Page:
The Medway Christmas Parade Committee wishes to extend its most heartfelt appreciation and thank you to the following businesses and organizations for their generous donation to this year’s parade! These contributions ensured Medway’s 19th annual Christmas Parade was the best ever! It was estimated that over 6,000 people were in attendance to view the largest parade to date, a wonderful Christmas Tree lighting, a warm presentation of Grace and Fred Rossetti as Grand Marshalls, the joyful attendance by Santa Claus, and a dazzling Fire Works display all helped begin this season of good health, peace and good

will to all people everywhere! Thank You!,

Allen Tingley, Paul Trufant, Scott Guyette & Richard Parrella Charles River Bank Cybex International, Inc. E. Parrella Co., Inc. Medway Fire & EMS Assoc. Medway Lions Club Middlesex Savings Bank John’s Auto Body, Inc. Julian’s Oil Margaretha Bleakney Charitable Trust Jefferson Bailey Masonry Medway Police Assoc. Carlo Molinari G & F Electrical, Inc. Medway Country Manor

Medway Auxiliary VFW P.L. Trufant & Sons West Medway Liquors Events EMS Inc. Harry’s Heating & Plumbing, Inc. Kenney & Kenney, Attorneys at Law Liscombe & Parrella, P.C. Malloy Insurance Agency, Inc. Medway Gardens Old Colony Foods, Inc. Reardon Main Street L.P. TBR Associates, Inc. Narducci Homes Ortho/Sport Physical Therapy, Inc. Long Distance Tire & Auto Repair Medway Veterans Bldg. Assoc., Inc. Paramount Industries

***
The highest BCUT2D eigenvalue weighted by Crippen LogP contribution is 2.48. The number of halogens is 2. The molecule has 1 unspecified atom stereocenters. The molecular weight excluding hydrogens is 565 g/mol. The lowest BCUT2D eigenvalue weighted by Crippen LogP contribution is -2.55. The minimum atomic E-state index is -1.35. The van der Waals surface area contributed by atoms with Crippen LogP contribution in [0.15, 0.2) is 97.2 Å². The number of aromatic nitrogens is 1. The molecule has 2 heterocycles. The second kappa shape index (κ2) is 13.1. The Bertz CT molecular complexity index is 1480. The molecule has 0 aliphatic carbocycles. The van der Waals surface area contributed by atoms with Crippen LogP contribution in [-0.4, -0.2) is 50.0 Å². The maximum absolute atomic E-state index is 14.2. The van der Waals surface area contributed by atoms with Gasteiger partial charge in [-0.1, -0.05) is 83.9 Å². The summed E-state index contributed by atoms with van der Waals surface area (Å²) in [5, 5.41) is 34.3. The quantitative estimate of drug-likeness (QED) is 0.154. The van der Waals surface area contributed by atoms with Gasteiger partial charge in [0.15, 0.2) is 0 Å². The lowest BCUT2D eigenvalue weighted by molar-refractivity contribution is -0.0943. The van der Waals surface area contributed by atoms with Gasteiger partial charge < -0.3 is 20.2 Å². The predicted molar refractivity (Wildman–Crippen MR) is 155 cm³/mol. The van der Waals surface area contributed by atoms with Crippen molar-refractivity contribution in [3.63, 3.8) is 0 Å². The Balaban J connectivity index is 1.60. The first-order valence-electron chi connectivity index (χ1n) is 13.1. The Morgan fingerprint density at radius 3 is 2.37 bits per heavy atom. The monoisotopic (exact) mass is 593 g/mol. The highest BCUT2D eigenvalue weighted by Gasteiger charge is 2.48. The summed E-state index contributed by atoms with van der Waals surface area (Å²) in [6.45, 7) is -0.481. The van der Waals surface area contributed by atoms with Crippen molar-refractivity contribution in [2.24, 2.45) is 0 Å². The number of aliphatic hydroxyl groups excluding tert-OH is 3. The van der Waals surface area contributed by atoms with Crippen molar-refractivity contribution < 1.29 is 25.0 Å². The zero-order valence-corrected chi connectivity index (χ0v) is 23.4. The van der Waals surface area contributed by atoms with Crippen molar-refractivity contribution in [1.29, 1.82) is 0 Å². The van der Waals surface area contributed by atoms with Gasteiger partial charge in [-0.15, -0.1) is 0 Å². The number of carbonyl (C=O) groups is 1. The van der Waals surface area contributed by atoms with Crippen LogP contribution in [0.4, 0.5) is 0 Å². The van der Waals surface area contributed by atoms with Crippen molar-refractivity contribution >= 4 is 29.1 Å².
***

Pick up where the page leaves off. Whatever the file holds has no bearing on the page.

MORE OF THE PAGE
Millis’s Annual Tree Lighting BY J.D. O’GARA The sound of sirens once again rang in the holiday season on December 10 in Millis, as the Millis Firefighters and Police es-

corted Santa to the Millis Firefighters Annual Tree Lighting and Parade. The event included a slew of yummy treats and singing by members of the Middle School/High School Choir.

Thanks to all sponsors, including Isabella's, Rojee Decorating, Rocky's, Glen Ellen, Roche Bros and Millis Recreation Department.

Santa “floats” through my hometown Medway. Photos by Diane Mela Souvanna

BY DIANE MELA SOUVANNA Medway celebrated the coming holidays with a parade that included floats and Santa, speeches, and a tree lighting. The November 26th festivities began at 5 p.m., and ended with a spectacular, dual launched, fireworks display over Choate Park’s pond. Reflecting on visions of this holiday season in Medway, MA.

Top Left: The Smith Family, including Beth (left), Tyler and Mackenzie, keep an eye out for Santa and his firetruck.

At the Medway Mill 165 Main St., Suite 107 Medway, MA 02053

Top Right: Along with the holidays come another season— Girl Scout cookie season. Here, members of Troop 74951 sell their wares.


Right: Santa eagerly awaits his first customers at the Veteran’s Memorial Building.

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January 1, 2012